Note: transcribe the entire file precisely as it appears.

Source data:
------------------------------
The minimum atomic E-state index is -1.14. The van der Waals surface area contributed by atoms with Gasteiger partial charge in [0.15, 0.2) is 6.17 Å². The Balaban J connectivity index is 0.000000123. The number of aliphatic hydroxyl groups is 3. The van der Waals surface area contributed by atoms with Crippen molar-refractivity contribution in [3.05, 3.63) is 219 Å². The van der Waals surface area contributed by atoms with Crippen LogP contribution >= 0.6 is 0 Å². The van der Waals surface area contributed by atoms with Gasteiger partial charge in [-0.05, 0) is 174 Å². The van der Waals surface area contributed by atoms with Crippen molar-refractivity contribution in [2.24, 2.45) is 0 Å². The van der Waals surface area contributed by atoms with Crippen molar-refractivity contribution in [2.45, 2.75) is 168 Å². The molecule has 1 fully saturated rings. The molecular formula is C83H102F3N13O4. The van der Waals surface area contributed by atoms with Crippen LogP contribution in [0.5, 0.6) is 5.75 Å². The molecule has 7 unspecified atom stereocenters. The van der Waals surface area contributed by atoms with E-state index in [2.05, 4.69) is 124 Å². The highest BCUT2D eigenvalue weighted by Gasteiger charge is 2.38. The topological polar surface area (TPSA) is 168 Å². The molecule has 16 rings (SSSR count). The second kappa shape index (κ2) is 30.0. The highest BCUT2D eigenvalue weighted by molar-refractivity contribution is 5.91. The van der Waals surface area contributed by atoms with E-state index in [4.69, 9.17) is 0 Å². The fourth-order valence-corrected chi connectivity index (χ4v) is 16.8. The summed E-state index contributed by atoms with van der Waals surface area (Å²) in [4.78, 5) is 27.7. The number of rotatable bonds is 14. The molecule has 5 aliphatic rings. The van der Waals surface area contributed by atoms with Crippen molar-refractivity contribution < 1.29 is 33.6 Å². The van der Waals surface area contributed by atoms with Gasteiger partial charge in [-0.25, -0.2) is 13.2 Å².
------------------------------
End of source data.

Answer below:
The minimum atomic E-state index is -1.14. The van der Waals surface area contributed by atoms with Gasteiger partial charge in [0.15, 0.2) is 6.17 Å². The Balaban J connectivity index is 0.000000123. The number of aliphatic hydroxyl groups is 3. The van der Waals surface area contributed by atoms with Crippen molar-refractivity contribution in [3.05, 3.63) is 219 Å². The van der Waals surface area contributed by atoms with Crippen LogP contribution >= 0.6 is 0 Å². The van der Waals surface area contributed by atoms with Gasteiger partial charge in [-0.05, 0) is 174 Å². The van der Waals surface area contributed by atoms with Crippen molar-refractivity contribution in [2.24, 2.45) is 0 Å². The van der Waals surface area contributed by atoms with Crippen molar-refractivity contribution in [2.45, 2.75) is 168 Å². The molecule has 1 fully saturated rings. The molecular formula is C83H102F3N13O4. The van der Waals surface area contributed by atoms with Crippen LogP contribution in [0.5, 0.6) is 5.75 Å². The molecule has 7 unspecified atom stereocenters. The van der Waals surface area contributed by atoms with E-state index in [2.05, 4.69) is 124 Å². The highest BCUT2D eigenvalue weighted by Gasteiger charge is 2.38. The topological polar surface area (TPSA) is 168 Å². The molecule has 16 rings (SSSR count). The second kappa shape index (κ2) is 30.0. The highest BCUT2D eigenvalue weighted by molar-refractivity contribution is 5.91. The van der Waals surface area contributed by atoms with E-state index in [4.69, 9.17) is 0 Å². The fourth-order valence-corrected chi connectivity index (χ4v) is 16.8. The summed E-state index contributed by atoms with van der Waals surface area (Å²) in [4.78, 5) is 27.7. The number of rotatable bonds is 14. The molecule has 5 aliphatic rings. The van der Waals surface area contributed by atoms with Crippen molar-refractivity contribution < 1.29 is 33.6 Å². The van der Waals surface area contributed by atoms with Gasteiger partial charge in [-0.25, -0.2) is 13.2 Å².